How green is your balcony?
Sloping canopies of lush green leaves are slowly spreading their tendrils across Japan as a campaign to encourage homeowners to cultivate midori no ka-ten (green curtains) gathers pace. Though the Midori no Ka-ten NPO was founded back in December 2006, the energy crisis has encouraged a sudden growth spurt.
The idea, which dates back to the Edo Period, is simple: Simply plant goya (bitter melon) or Japanese morning glory seeds in pots on your balcony, then train them up a net to form a natural green shade that significantly cuts down on the amount of heat entering the building. With a green curtain on the veranda, you’ll be a lot less likely to turn on the air con.
A quick search of Twitter revealed a number of tweeters enthusiastic about the campaign. @you_like_beer comments, “Goya is not only a green curtain but you can also eat (it) … wonderful.” The bitter tasting goya, a key ingredient in the Okinawan dish goya chanpuru, is not exactly to everyone’s taste, but it seems to be the favorite of the green curtain options.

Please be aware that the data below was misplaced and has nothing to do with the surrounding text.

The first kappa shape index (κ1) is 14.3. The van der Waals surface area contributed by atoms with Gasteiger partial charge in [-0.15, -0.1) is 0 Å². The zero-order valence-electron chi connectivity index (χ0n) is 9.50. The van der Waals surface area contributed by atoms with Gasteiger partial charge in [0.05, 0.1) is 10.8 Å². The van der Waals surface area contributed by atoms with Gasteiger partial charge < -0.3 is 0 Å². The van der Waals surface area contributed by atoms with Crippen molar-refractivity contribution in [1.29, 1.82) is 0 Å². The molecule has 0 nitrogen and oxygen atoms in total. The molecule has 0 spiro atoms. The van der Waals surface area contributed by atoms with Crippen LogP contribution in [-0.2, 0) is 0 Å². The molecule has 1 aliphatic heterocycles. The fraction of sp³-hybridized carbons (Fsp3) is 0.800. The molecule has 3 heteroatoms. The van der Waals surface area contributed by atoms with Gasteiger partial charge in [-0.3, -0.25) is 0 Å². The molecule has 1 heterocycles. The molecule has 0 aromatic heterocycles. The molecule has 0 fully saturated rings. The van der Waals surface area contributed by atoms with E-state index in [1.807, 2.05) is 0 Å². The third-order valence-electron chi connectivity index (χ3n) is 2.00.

Local governments are lending their support, according to Mainichi Shimbun. Akashi in Hyogo Prefecture, for example, is encouraging private citizens to pick up a trowel by distributing goya seeds free to citizens. Midori no Ka-ten are not just targeting private residences with their campaign, they’ve also been encouraging schools and government offices to plant green curtains. This summer Nishiwaki City in Hyogo Prefecture is installing 25 curtains in government offices and schools. The cost of the project is a mere ¥620,000.
The NPO is also lending a hand with the relief effort and is currently planting green curtains at 30,000 temporary housing units in areas hit by the tsunami. (And they’re currently taking donations; check their website for more details).
In addition to the green curtain campaign, there’ve been a few other inspired ideas for bringing some greenery into homes popping up lately, from manga farming to gardening in a book. Hopefully the future will see more and more greenery sprouting up through the urban jungle.